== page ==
23 Photos Of The World Cup Host City That's In The Middle Of The Jungle

A lot of people didn’t think World Cup games should be held in Manaus.

The Amazonian city is 1,700 miles from Sao Paulo and surrounded by 2.1 million square miles of rain forest.

National team coaches have complained about the oppressive heat and humidity. Brazilians have complained about the exorbitant cost of building a soccer arena in the middle of the jungle — a city so remote that it took a 20-day boat voyage to deliver the steel to build the 42,000-seat stadium.

With just three days to go until the Italy-England game, the pitch at the Arena Amazonia is in horrible shape.

As these great photos from Reuters, Getty, and the AP show, Manaus is gorgeous (it sits on the banks of the Rio Negro), large (the 7th-biggest city in Brazil), and industrial (its free port is a hub of trade).

But given the construction costs, the travel headaches, and the playing conditions, it’s also a head-scratching choice for a World Cup host city.

Manaus is 900 miles up the Amazon, and surrounded by rain forests.

It's an important shipping outpost for trading along the Amazon River.

It's also a hub for ecotourism. Here's a dock for tourist boat excursions along the Rio Negro.

Ponta Negra beach.

The Manaus harbor.

The Sauim Castanheira Wildlife Refuge runs right up to the edge of town.

The Arena Amazonia is the most controversial venue of the 2014 World Cup.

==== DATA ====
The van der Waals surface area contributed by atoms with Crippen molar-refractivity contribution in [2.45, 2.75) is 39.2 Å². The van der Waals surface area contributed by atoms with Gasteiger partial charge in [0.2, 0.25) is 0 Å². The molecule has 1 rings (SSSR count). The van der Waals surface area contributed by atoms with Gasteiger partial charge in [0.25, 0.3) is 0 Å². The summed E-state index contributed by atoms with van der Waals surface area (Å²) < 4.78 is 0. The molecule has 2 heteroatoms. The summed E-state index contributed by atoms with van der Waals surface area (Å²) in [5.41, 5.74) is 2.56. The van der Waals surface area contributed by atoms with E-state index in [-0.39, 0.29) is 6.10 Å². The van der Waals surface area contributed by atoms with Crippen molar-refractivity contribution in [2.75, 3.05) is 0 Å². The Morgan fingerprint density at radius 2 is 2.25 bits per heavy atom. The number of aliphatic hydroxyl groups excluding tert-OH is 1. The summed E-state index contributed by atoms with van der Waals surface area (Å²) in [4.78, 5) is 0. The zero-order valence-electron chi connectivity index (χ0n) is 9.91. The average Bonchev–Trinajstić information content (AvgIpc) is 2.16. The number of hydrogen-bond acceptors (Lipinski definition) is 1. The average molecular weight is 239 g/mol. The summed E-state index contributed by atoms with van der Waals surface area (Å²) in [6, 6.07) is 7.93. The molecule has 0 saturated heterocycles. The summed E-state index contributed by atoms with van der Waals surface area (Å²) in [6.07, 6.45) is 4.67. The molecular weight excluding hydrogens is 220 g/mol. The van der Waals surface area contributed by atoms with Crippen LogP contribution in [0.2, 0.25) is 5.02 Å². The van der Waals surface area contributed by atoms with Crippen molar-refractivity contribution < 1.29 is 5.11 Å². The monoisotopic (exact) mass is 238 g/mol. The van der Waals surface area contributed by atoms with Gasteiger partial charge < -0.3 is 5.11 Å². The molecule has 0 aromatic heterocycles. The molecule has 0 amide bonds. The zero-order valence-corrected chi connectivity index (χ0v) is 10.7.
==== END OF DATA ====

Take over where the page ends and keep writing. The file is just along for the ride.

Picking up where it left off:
The pitch looks great from above ...

But the field is in admittedly 'bad shape' going into the World Cup, with dirt patches everywhere.

It also cost $US290 million to build, and with no pro team in Manaus it could become a white elephant.

Source: SI

The Colina Training Center looked like this in January. Many World Cup venues were behind schedule last winter.

The finished training center in June, where the teams will practice before matches.

The Ariau hotel in the jungle outside Manaus is a center of ecotourism.

Manaus is remote, closer to Venezuela than Rio.

Swimmers walk along the beach.

The sun sets on the Rio Negro.

It's the only World Cup host city in Northern Brazil.

In 2013, police evicted 5,000 Amazon Indians from an area of rainforest near the city, drawing protests.

Manaus from above. It's a heavily populated city of more than 2 million people.

A neighbourhood decorated for the World Cup.

The Rio Negro, one of the Amazon's many large tributaries.

A pick-up field flooded by the river.

Downtown is centered around renaissance-style Amazon Theatre.

Manaus on a map. It's hundreds of miles from the other host cities.

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